• Another way to accomplish this is through direct deposit. Many employers allow you to designate your paycheck to different accounts. If you can’t do this automatically with your employer, you can set up an auto-transfer through your online banking. Out of sight, out of mind!
  • Pick up a side hustle. If you’re a teacher, the website “Teachers Pay Teachers” allows educators to sell their lesson resources for profit. You can also join an app like Uber or Lyft, teach an online course in the evenings, or sell items around the house (and then find deals to flip). All of these side hustles have the potential to help you build your emergency fund to a comfortable level.

Read more on this topic. 

Adjust Your Monthly Budget

The next thing you can do is budget your income to account for the additional expenses that you might face in the future. You will need the extra funds for higher premiums, higher deductibles, and building up your emergency fund for out-of-pocket expenses that might accompany your claims. 

Gretchen Rehm has this practical advice for putting together a sustainable household budget:


  • Be Realistic: The first rule of budgeting is to be realistic. Try setting aside $50 a paycheck to start, and slowly increasing over time. In order to find a budget that works for you and your household, it is important to set goals that you can achieve, then increase over time.  
  • Bring the Family Together: Be sure all members of the family are involved with budgeting and are committed to keeping it. Yes, even include the kids! Learning about finances early in life can help your kids be more prepared for their own household budgets. Including all family members can help you also stick to the plan, together. It shouldn’t be a task assigned to only one person. Instead, working together as a family team, you can help each other stay focused on your financial goals.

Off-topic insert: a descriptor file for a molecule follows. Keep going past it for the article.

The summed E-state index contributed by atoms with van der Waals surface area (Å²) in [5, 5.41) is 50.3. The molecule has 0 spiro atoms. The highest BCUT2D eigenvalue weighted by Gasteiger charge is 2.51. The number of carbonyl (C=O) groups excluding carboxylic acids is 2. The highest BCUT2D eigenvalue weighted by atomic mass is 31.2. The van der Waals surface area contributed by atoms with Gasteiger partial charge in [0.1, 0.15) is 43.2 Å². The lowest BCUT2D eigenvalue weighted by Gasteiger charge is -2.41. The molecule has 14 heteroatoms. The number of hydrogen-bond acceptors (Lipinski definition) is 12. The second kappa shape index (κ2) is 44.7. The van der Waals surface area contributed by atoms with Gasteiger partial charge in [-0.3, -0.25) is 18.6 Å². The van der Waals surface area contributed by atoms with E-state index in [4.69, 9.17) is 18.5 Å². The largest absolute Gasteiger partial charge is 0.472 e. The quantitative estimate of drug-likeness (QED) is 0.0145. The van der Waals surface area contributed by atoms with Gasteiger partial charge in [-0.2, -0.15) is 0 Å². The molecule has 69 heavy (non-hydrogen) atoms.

• Follow the 20/30/50 Rule: If you aren’t sure where to even begin with planning out a family budget, consider the 20/30/50 rule. Here’s how it works:  
    • Determine the amount of funds you bring home (your net income) after taxes. Half of that figure should go each month to the things you MUST have, such as the rent or mortgage, utilities, food, debt, etc. With the other half, split it 30/20. 
    • Thirty percent of the income should go to WANTS, including dining out, entertainment, streaming services, or fun outings. In theory, these are bills that, should you have a difficult month, you could live without.
    • Lastly, the final 20 percent of the income should go toward savings. This can be an emergency savings (aim to have three to six months of savings reserved for emergencies) for unforeseen incidents. 

Read more on this topic.

Reach Out to Discuss Options

While not everyone is eligible for a rewritten homeowners insurance policy, it doesn’t hurt to have me check for you. Reach out to my office to talk about your options for a different policy, what your current policy does/doesn’t cover, and other ideas for saving money in your insurance budget.